Tuesday, April 12, 2011

16-bit color accumulation target and scissor rects

Rendering point lights onto flat surfaces with no texturing leads to annoying quantization rings that are very visible when only using 8-bits per color. This problem is even worse when two point lights cover the same area, which makes a diamond shaped pattern as in the included screenshot:

In order to help combat this, I changed the forward and basic deferred rendering path to perform the color accumulation from lighting into a 16-bit per channel texture. While this doesn't get rid of the ring effect from a single point light, it does fix the diamond pattern when two point lights intersect. Also, rendering into a texture is better anyway because it is what I will need to do when I start working on post processing effects; plus, if I want to actually perform some sort of HDR scaling to the accumulated colors, this will make it easy to do so.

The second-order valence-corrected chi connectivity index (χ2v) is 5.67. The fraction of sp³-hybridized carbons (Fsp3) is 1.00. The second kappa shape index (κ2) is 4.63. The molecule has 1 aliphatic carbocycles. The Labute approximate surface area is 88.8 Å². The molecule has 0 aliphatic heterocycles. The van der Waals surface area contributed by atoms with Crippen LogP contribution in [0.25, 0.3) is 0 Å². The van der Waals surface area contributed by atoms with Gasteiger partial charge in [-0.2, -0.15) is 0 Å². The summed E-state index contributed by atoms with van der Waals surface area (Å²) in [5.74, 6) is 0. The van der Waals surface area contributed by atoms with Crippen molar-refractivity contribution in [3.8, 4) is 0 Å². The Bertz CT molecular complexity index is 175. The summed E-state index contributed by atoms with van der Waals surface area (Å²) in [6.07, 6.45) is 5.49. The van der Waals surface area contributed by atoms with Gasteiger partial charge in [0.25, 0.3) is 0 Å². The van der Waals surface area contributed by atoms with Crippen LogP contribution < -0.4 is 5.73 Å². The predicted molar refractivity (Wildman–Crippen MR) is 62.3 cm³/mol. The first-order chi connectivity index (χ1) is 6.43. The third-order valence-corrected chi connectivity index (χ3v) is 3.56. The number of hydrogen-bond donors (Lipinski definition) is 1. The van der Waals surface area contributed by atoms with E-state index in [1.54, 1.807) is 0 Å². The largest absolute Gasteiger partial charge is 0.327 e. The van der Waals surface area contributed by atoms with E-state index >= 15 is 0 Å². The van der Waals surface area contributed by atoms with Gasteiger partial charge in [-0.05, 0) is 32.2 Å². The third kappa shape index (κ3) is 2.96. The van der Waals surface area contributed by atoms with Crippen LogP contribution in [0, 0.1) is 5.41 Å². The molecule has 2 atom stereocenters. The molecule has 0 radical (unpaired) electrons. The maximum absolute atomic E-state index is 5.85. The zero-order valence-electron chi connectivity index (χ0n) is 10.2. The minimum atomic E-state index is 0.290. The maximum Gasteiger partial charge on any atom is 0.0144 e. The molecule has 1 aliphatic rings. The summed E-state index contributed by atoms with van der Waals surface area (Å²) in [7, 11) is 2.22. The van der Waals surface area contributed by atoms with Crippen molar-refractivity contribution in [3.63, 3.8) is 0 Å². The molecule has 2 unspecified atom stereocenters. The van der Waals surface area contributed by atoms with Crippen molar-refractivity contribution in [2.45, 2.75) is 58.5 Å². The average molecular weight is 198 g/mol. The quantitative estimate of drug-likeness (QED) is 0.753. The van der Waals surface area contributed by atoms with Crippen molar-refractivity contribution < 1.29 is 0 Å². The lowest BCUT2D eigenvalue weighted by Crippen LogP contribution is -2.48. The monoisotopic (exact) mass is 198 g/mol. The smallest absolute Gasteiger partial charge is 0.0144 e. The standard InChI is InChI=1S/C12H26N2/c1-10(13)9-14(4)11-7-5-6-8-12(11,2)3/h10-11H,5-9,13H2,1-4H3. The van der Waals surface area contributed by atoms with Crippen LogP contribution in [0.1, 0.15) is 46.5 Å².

I also implemented a seemingly correct scissoring rectangle calculation for point lights. It speeds up the deferred shading render by a significant amount depending on the scene and the size of the point lights. On the simple scene (spiders + monkey head + cuboids), the deferred shader is twice as fast as the forward renderer with moderate sized point lights. As the point lights get smaller, this gap in performance increases, with the forward render staying constant and the deferred renderer getting faster. I've attached a picture showing giving a rough view of the scissoring rectangles:

The next step will be to write the tile-based light calculation using CUDA.

1 comment:

  1. Sean, your project continues to move along nicely. Be sure to include performance graphs in your paper/poster that compare forward rendering / deferred with scissoring / deferred with screen space classification. So far your results are inline with our expectations - great!